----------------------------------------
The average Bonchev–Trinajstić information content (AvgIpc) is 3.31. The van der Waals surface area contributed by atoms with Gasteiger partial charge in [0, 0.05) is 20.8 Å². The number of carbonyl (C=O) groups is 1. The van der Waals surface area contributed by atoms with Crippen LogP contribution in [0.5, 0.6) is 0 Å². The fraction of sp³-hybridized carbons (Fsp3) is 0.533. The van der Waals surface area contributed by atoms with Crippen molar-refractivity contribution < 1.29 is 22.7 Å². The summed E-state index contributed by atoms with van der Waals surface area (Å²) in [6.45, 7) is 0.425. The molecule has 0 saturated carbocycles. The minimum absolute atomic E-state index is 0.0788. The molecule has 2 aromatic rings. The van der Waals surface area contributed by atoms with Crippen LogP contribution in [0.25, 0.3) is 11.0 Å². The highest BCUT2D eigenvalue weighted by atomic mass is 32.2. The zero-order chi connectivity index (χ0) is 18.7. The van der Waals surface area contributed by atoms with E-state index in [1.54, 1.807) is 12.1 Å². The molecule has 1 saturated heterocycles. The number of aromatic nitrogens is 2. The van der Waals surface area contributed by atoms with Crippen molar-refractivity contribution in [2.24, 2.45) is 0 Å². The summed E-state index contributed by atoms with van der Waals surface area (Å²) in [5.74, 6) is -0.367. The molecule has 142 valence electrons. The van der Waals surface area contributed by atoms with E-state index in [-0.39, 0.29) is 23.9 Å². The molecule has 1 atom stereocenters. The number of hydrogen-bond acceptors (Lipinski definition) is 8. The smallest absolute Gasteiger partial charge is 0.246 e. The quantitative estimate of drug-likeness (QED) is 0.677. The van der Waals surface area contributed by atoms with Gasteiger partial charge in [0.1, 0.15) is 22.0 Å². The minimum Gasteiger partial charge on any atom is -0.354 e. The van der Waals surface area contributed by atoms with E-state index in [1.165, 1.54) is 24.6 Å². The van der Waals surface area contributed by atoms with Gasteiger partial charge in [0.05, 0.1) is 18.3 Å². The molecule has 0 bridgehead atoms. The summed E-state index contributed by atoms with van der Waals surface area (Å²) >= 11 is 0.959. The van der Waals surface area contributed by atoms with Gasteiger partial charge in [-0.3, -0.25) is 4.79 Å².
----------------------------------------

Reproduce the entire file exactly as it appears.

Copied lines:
The average Bonchev–Trinajstić information content (AvgIpc) is 3.31. The van der Waals surface area contributed by atoms with Gasteiger partial charge in [0, 0.05) is 20.8 Å². The number of carbonyl (C=O) groups is 1. The van der Waals surface area contributed by atoms with Crippen LogP contribution in [0.5, 0.6) is 0 Å². The fraction of sp³-hybridized carbons (Fsp3) is 0.533. The van der Waals surface area contributed by atoms with Crippen molar-refractivity contribution < 1.29 is 22.7 Å². The summed E-state index contributed by atoms with van der Waals surface area (Å²) in [6.45, 7) is 0.425. The molecule has 0 saturated carbocycles. The minimum absolute atomic E-state index is 0.0788. The molecule has 2 aromatic rings. The van der Waals surface area contributed by atoms with Crippen LogP contribution in [0.25, 0.3) is 11.0 Å². The highest BCUT2D eigenvalue weighted by atomic mass is 32.2. The zero-order chi connectivity index (χ0) is 18.7. The van der Waals surface area contributed by atoms with E-state index in [1.54, 1.807) is 12.1 Å². The molecule has 1 saturated heterocycles. The number of aromatic nitrogens is 2. The van der Waals surface area contributed by atoms with Crippen molar-refractivity contribution in [2.24, 2.45) is 0 Å². The summed E-state index contributed by atoms with van der Waals surface area (Å²) in [5.74, 6) is -0.367. The molecule has 142 valence electrons. The van der Waals surface area contributed by atoms with E-state index in [-0.39, 0.29) is 23.9 Å². The molecule has 1 atom stereocenters. The number of hydrogen-bond acceptors (Lipinski definition) is 8. The smallest absolute Gasteiger partial charge is 0.246 e. The quantitative estimate of drug-likeness (QED) is 0.677. The van der Waals surface area contributed by atoms with Gasteiger partial charge in [0.1, 0.15) is 22.0 Å². The minimum Gasteiger partial charge on any atom is -0.354 e. The van der Waals surface area contributed by atoms with E-state index in [1.165, 1.54) is 24.6 Å². The van der Waals surface area contributed by atoms with Gasteiger partial charge in [0.05, 0.1) is 18.3 Å². The molecule has 0 bridgehead atoms. The summed E-state index contributed by atoms with van der Waals surface area (Å²) >= 11 is 0.959. The van der Waals surface area contributed by atoms with Gasteiger partial charge in [-0.3, -0.25) is 4.79 Å².